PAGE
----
The U.K. government didn’t get the best deal for consumers when it awarded 16.6 billion pounds ($26.8 billion) worth of clean-energy contracts, according to a parliamentary committee.
By awarding them early, and using more than half the budget for the contracts in the process, the government has hampered price competition, reduced the opportunity to test the market and failed to defend consumer interests, the Committee of Public Accounts said. The beneficiaries include Drax Group Plc, Dong Energy A/S, SSE Plc, Statoil ASA and Statkraft AS.
“The department argued that the early contracts were necessary to ensure continued investment, but its own quantified economic case shows no clear net benefit from awarding the contracts early,” said Margaret Hodge, chair of the committee and a member of Parliament for the opposition Labour Party. “If the department had used price competition, it should have led to lower energy prices for consumers.”
The Department of Energy & Climate Change awarded the so-called “Final Investment Decision Enabling for Renewables” contracts in April to ensure certainty for investors ahead of the introduction of a permanent system of contracts planned for the end of the year. The contracts guarantee a fixed price per megawatt-hour and were meant to spur investment.
“This government has been dealing with a legacy of chronic underinvestment and neglect in our energy system,” Energy Secretary Ed Davey said in a statement. “To keep the lights on in British homes and businesses we needed to move quickly to secure new capacity and give investors confidence – fast.”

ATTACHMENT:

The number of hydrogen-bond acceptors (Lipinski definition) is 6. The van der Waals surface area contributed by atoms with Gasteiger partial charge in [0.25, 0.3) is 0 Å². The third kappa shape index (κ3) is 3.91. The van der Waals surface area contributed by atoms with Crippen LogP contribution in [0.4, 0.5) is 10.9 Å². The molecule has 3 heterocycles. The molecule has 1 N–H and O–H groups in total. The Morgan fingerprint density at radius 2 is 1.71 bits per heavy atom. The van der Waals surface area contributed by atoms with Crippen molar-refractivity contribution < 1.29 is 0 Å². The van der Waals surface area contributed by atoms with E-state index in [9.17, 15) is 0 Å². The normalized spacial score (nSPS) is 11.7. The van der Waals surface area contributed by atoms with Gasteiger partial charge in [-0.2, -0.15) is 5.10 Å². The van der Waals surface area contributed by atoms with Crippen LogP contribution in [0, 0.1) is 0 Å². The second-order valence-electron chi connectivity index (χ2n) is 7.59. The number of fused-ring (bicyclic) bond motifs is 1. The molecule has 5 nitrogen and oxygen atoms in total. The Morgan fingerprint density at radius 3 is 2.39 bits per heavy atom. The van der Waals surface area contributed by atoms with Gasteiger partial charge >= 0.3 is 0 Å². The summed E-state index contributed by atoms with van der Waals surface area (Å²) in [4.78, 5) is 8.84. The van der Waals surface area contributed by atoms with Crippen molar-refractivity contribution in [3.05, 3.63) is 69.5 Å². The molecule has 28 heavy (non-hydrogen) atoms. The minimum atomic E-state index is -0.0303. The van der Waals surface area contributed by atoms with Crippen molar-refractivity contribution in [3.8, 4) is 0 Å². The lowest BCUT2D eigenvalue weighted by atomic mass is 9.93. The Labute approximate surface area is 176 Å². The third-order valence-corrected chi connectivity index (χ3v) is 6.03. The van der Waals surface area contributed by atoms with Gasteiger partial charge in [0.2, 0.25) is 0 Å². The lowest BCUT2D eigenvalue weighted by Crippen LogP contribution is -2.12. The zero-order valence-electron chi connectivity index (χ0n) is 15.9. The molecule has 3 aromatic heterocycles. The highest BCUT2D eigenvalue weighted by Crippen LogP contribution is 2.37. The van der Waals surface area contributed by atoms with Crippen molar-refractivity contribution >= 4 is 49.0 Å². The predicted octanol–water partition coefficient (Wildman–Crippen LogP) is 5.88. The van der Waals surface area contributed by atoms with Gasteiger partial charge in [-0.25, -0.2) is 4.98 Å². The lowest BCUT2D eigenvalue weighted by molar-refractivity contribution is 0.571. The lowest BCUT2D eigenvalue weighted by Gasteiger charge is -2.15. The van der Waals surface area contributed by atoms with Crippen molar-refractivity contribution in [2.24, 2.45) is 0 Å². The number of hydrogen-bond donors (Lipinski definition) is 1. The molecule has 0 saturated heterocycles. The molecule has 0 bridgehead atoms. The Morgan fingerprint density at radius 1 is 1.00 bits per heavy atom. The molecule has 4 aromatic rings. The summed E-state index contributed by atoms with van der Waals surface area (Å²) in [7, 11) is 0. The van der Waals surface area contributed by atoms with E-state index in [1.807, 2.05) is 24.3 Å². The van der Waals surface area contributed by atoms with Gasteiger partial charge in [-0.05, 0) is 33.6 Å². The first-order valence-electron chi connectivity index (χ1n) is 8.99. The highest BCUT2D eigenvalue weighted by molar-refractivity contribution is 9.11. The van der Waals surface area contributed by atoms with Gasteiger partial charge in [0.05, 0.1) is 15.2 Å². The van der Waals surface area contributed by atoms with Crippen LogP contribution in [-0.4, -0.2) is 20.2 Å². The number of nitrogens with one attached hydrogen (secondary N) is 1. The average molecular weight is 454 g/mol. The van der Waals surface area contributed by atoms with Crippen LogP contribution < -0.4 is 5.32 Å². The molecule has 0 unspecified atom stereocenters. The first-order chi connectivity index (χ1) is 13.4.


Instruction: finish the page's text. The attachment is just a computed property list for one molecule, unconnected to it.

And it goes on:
Five offshore wind farms, two coal-to-biomass plants and a biomass heat and power plant won the contracts. It’s “unclear” why so much was allocated to offshore wind, the most expensive technology, according to the report.
When the new contracts are brought in at the end of the year, technologies the government deems “mature” will have to compete against each other to bid for the price they want to receive for their power. Less mature technologies such as offshore wind, won’t have to bid competitively straight away.
The eight projects may produce as much as 5 percent of the U.K. total power demand in 2020. The government estimates it needs to get about 30 percent of power from renewables to meet a European Union target of deriving 15 percent of all energy from clean sources by then.
“It is not clear that these early contracts were all necessary to meet the 2020 targets,” Hodge said.
The National Audit Office, which scrutinizes state spending on behalf of parliament, said in June the contracts may have been too generous to developers and not worth the risk to taxpayers.
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